Imagine being born into poverty, roaming the streets, rummaging through garbage pails searching for scraps of food – a half-eaten apple, pizza crusts, an hourglass shaped Capri Sun. Imagine sleeping near an overpass with the buzz of traffic interrupting an already shaky sleep, moving from one location to another so as not to catch the attention of wary passerby. Imagine trying to live a life without hope for a better tomorrow.
Students Together Ending Poverty [STEP] is an organization whose mission is to communicate this very image. Established five years ago and still developing, STEP’s goal is to increase awareness of domestic and foreign policy issues on poverty.
Although it is a local organization, STEP’s mission is global in perspective: to provide students a deeper look into the lives of the less fortunate and to invoke a collective human spirit of understanding and giving.
This week, Feb. 9 – 13, STEP is hosting its annual Hunger and Homelessness Week. The purpose of the event is to encourage students to give back to the community and increase awareness about the lives of homeless people. STEP is hosting activities all this week.
Students can help build a tent village to kick off the week or spend the night on the Rock. They can also donate a meal from their UM meal plans for Skip-A-Meal day by signing up at Chartwells.
In conjunction with national organizations such as Jobs for Justice, Bread for the World and APPLICA (a policy-making organization on legislative issues of poverty such as the living-wage campaign), STEP is growing in its association as the college constituent for such groups.
“We would like to see STEP not as being related to homelessness entirely, but to expand it to more comprehensive issues surrounding poverty,” Jennifer Earnest, STEP president, said.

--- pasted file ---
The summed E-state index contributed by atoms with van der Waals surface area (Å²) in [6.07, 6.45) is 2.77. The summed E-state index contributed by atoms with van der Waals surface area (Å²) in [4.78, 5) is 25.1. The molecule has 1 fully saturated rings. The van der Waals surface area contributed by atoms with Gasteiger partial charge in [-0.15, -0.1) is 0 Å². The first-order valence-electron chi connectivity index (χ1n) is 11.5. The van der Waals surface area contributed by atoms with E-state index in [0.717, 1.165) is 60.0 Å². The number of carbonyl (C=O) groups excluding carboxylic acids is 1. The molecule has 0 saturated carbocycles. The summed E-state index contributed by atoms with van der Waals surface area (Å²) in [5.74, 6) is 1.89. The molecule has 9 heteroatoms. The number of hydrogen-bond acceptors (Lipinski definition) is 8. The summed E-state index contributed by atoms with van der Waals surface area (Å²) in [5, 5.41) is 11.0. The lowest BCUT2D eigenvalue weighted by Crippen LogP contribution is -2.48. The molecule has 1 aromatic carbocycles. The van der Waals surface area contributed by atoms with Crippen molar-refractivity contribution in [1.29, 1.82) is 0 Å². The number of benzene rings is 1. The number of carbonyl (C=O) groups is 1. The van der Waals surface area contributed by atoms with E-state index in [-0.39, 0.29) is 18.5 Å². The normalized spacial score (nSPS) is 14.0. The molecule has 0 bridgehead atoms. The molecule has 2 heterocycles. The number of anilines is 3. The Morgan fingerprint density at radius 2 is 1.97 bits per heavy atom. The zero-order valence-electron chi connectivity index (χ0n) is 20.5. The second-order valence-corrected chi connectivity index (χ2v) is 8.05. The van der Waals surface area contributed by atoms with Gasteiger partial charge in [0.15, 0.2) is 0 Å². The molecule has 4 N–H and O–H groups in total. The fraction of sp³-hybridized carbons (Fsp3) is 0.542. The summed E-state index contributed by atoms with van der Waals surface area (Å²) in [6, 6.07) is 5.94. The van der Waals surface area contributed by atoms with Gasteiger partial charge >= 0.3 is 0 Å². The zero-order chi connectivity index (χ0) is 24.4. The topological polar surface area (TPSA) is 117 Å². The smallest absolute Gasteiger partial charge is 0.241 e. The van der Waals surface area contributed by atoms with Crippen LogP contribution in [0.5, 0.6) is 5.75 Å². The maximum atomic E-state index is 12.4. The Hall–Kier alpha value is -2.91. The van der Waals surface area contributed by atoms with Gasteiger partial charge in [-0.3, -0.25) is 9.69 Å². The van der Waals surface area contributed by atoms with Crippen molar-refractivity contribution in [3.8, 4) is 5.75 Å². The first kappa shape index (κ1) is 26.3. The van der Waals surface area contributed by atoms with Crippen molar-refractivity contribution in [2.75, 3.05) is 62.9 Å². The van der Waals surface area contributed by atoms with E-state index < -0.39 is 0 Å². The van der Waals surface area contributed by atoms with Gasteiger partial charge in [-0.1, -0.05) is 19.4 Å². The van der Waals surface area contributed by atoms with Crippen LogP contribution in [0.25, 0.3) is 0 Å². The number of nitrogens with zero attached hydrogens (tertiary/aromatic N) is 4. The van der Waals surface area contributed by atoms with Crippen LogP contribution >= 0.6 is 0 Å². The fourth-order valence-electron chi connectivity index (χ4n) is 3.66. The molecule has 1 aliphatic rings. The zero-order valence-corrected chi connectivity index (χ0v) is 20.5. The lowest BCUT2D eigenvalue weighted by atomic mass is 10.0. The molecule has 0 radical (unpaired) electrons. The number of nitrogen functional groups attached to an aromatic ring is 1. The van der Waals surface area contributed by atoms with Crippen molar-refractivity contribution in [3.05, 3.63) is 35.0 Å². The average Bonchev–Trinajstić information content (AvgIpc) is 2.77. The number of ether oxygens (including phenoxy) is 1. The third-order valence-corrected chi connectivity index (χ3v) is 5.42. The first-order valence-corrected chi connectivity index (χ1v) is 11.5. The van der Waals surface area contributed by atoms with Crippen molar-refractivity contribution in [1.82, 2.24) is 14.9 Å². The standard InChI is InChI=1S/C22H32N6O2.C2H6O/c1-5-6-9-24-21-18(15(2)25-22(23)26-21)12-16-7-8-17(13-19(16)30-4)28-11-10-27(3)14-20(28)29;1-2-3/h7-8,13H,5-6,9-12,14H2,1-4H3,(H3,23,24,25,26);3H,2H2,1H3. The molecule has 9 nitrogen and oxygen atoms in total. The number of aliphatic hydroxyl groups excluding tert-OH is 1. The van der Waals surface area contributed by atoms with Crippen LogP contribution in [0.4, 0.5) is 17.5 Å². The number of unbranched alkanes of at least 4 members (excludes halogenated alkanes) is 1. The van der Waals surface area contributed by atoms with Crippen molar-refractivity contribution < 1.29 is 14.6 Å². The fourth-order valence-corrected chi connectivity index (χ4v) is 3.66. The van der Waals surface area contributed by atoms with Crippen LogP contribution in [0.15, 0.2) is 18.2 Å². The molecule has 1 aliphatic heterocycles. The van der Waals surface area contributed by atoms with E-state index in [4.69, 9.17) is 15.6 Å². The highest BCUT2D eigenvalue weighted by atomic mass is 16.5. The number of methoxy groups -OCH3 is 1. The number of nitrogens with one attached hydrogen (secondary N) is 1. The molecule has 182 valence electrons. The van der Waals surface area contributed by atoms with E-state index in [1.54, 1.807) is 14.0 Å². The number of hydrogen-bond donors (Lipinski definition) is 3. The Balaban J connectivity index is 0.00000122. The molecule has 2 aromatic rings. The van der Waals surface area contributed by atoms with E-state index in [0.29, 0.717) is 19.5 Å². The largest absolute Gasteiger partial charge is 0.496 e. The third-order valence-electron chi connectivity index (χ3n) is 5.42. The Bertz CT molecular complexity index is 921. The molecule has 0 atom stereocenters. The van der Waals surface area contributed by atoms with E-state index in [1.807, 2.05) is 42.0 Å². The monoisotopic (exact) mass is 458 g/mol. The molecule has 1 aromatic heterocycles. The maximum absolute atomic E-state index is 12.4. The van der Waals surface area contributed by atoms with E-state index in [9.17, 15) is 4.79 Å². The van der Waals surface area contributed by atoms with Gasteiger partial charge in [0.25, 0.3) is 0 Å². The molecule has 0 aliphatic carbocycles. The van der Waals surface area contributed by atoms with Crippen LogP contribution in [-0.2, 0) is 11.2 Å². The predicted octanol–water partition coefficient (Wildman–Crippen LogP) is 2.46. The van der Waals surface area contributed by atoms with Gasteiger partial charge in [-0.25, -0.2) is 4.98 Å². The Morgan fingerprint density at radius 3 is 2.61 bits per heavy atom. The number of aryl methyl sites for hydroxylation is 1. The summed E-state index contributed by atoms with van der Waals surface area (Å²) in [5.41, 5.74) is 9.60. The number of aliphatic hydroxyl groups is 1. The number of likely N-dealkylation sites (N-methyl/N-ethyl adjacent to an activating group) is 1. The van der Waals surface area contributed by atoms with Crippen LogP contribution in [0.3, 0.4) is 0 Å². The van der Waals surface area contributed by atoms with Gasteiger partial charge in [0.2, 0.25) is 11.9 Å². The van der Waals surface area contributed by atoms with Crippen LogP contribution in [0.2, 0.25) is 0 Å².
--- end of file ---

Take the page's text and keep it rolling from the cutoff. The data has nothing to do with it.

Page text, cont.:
STEP is involved in many community service projects, including bimonthly work at Touching Miami with Love, a non-profit organization that has three housing divisions, and works with AIDS counseling, parent workshops and after-school tutoring sessions for impoverished children. STEP also visits the Camillus House, a center for women, to increase its activity in Miami. According to the 2000 U.S. Census, Miami is the poorest large city with the widest wealth disparity.
STEP will be featuring many activities throughout the week to raise awareness on these issues. All students are invited to join in Hunger and Homelessness Week to serve as the voice for those unheard.
Sandwich boards will be displayed around campus with quick facts and tidbits about worldwide poverty. Upcoming STEP activities include Hoops for Hunger and a clothing/food collection drive.
For more information about STEP and Hunger and Homelessness Week please contact Neha Joshi at 786-877-2387, Jennifer Earnest at 904-608-5756 or Azuree Ashby, Volunteer Services Center Coordinator. Email STEP at email@example.com.
Shelly Garg can be contacted at firstname.lastname@example.org.